Supporters of Cape Wind desperately want you to believe that those opposed to the massive offshore industrial project are afflicted with the “not in my backyard” (NIMBY) syndrome. This conjures up images of affluent, elitist Cape Coders, who cannot bear to have their precious views spoiled by unsightly turbines. If you believed that, you could easily dismiss the otherwise legitimate public safety and environmental concerns.
It is true that members of the Kennedy clan, whose family compound is on Cape Cod, have harshly criticized the project, but for reasons far beyond NIMBY. The late Senator Edward M. (Ted) Kennedy was appalled by the way the federal government rolled out the red carpet for a wealthy private developer and ignored the rights of the people. Regulations were bypassed, policies were waived and sweetheart deals were made, leaving taxpayers to pay dearly.
Although I have not always been a fan, I am told Senator Kennedy’s constituent services were second to none. He will forever be remembered as a champion of the Cape Cod area Indian tribes, whose rights are being trampled in this unholy mess, and of the fishermen, who fear for their very livelihoods, should Cape Wind ever become a reality.
Senator Kennedy spoke on the floor of the U.S. Senate on May 9, 2006 regarding the proposed wind project. He accused the developer of “bypassing the federal process” that would apply to “all other offshore wind energy projects.” Kennedy warned, “… this project has the potential to cause havoc with the fisheries, environment, marine navigation, and aviation in Nantucket Sound ….” He added, “The project will require laying more than 100 miles of cable by plowing into the seabed, driving the bases of its 130 turbines deep into the seabed, and performing dredging in areas too shallow to currently accommodate the work boats needed for construction of the turbines. Destruction of fish habitat is unavoidable.”
Greenpeace, an unwitting supporter of the industrial project, seemingly unconcerned with the lack of data regarding its impact on marine life, launched an anti-Kennedy, pro-Cape Wind ad campaign. It seems their political agenda trumps the welfare of the whales and other marine animals they claim to represent.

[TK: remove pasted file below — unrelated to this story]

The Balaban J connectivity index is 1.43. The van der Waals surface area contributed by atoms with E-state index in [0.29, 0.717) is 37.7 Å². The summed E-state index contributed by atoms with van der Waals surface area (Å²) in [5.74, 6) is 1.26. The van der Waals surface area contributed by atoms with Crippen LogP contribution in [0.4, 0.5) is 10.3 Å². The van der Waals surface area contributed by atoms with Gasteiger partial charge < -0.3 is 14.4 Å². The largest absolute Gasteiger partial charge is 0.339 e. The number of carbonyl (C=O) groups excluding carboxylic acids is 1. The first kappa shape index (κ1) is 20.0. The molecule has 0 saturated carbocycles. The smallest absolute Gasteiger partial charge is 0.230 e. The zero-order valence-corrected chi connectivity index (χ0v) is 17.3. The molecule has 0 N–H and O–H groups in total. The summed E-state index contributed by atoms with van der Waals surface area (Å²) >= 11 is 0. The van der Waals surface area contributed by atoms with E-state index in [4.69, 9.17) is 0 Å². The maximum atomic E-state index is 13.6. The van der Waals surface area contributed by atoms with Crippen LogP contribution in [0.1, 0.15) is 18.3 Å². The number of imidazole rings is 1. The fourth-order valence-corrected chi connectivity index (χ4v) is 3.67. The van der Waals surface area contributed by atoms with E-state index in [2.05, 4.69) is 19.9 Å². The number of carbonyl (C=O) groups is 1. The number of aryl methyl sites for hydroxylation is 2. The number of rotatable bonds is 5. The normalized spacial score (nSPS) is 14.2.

Environmental lawyer Robert F. Kennedy, (Ted’s brother) wrote an op-ed in the New York Times blasting Cape Wind (“An Ill wind off Cape Cod,” December 16, 2005). “The turbines will be perilously close to the main navigation channels for cargo ships, ferries and fishing boats. The risk of collisions with the towers would increase during the fogs and storms for which the area is famous.” Appealing to Greenpeace and Massachusetts Audubon Society, Kennedy said, “The worst trap that environmentalists can fall into is the conviction that the only wilderness worth preserving is in the Rocky Mountains or Alaska. To the contrary, our most important wildernesses are those that are closest to our densest population centers, like Nantucket Sound.”
Breaking with family tradition, Congressman Joseph Kennedy III, who replaced Barney Frank in 2013, was, at that time, supportive of the wind farm. I reached out to his office for a current statement, but my message was never returned. Oh well, so much for constituent services.
Historically, politicians have spared no taxpayer expense for risky green investments. Cape Wind promises to be in good company with other green failures like Solyndra, the ill-fated solar startup that cheated taxpayers out of $535 million. It was funded with stimulus cash and given the Obama Energy Department’s blessing as a political favor, despite early warning signs that it was a bad investment. The Solyndra scandal bears a striking resemblance to Cape Wind, which has earned the nickname, “Solyndra of the sea.”